Strict hand hygiene measures are the gold standard for reducing infections associated with health care. Acquired primarily in hospitals but also in nursing homes, outpatient surgery centers and even doctor’s offices, they affect more than one million patients and are linked to nearly 100,000 deaths a year, according to the Centers for Disease Control and Prevention.

The CDC aims to engage both patients and caregivers in preventing dangerous hospital infections. Centers for Disease Control.

Yet despite years of efforts to educate both clinicians and patients, studies show hospital staff on average comply with hand-washing protocols, including cleansing with soap and water or alcohol-based gels, only about 50% of the time. (D)

In can be done! “How a team of doctors at one hospital boosted hand washing, cut infections and created a culture of safety.” (E)

BUT! THE MOST EFFECTIVE SOLUTION IS FOR YOU AS A PATIENT TO ASK “Doctor, Did You Wash your Hands?” Every time!

(A) http://www.sciencecases.org/childbed_fever/childbed_fever.asp

(B) http://www.hhnmag.com/articles/6647-throwback-thursday-pasteur-lister-and-the-dawn-of-germ-theory

(C) DESTINY OF THE REPUBLIC, 2011

(D) http://www.wsj.com/articles/SB10001424052702303918804579107202360565642

(E) https://www.yahoo.com/news/clean-hands–vanderbilt-s-hand-washing-initiative-172312795.html?ref=gs

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Should physicians be afforded Mulligans for non-reimbursable Medicare readmissions?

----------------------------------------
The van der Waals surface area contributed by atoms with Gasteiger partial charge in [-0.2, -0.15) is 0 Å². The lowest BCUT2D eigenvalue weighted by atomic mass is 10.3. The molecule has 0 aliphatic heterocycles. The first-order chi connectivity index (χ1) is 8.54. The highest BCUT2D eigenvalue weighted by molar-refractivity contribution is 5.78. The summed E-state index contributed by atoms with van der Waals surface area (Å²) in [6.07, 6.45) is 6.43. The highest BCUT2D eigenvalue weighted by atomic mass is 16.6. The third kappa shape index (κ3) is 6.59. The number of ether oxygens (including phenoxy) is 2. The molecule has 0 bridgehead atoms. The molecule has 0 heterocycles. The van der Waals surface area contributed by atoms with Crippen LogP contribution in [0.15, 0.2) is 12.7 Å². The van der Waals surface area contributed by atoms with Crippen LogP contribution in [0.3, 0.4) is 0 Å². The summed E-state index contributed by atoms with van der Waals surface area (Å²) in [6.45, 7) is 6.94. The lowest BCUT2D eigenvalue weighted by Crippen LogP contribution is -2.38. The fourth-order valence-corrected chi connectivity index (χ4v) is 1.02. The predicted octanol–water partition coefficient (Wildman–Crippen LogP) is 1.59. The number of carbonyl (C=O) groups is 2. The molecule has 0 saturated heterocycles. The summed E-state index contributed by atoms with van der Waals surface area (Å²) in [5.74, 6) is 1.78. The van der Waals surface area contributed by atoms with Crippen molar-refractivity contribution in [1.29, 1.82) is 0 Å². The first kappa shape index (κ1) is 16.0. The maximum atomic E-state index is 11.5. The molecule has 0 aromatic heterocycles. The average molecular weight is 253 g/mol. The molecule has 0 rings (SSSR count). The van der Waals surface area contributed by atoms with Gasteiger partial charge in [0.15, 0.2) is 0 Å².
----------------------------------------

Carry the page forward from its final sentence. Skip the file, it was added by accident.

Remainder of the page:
Let’s start off by making it clear that most adverse clinical outcome are not medical errors. OK?

Now….

Back about twenty years ago during my tenure as President and CEO of Jersey City Medical Center, insurers when reviewing a claim for hospital reimbursement, would “deny” days. More specifically the hospital got a per diem payment for “approved” days only. But even if the insurer reduced the number of approved hospital days say from six to four, they still reimbursed the physician for six days. With no disincentive for physicians to be concerned about length-of-stay, denied days were costly to the hospital.

Fast Forward. Medicare is penalizing hospitals for certain readmissions.

“Generally speaking, a hospital readmission occurs when a patient is admitted to a hospital within a specified time period after being discharged from an earlier (initial) hospitalization. For Medicare, this time period is defined as 30 days, and includes hospital readmissions to any hospital, not just the hospital at which the patient was originally hospitalized.

Medicare uses an “all-cause” definition of readmission, meaning that hospital stays within 30 days of a discharge from an initial hospitalization are considered readmissions, regardless of the reason for the readmission.” (A)

Some systems are working to align hospital and physician performance, avoid reimbursement penalties, and increase patient satisfaction.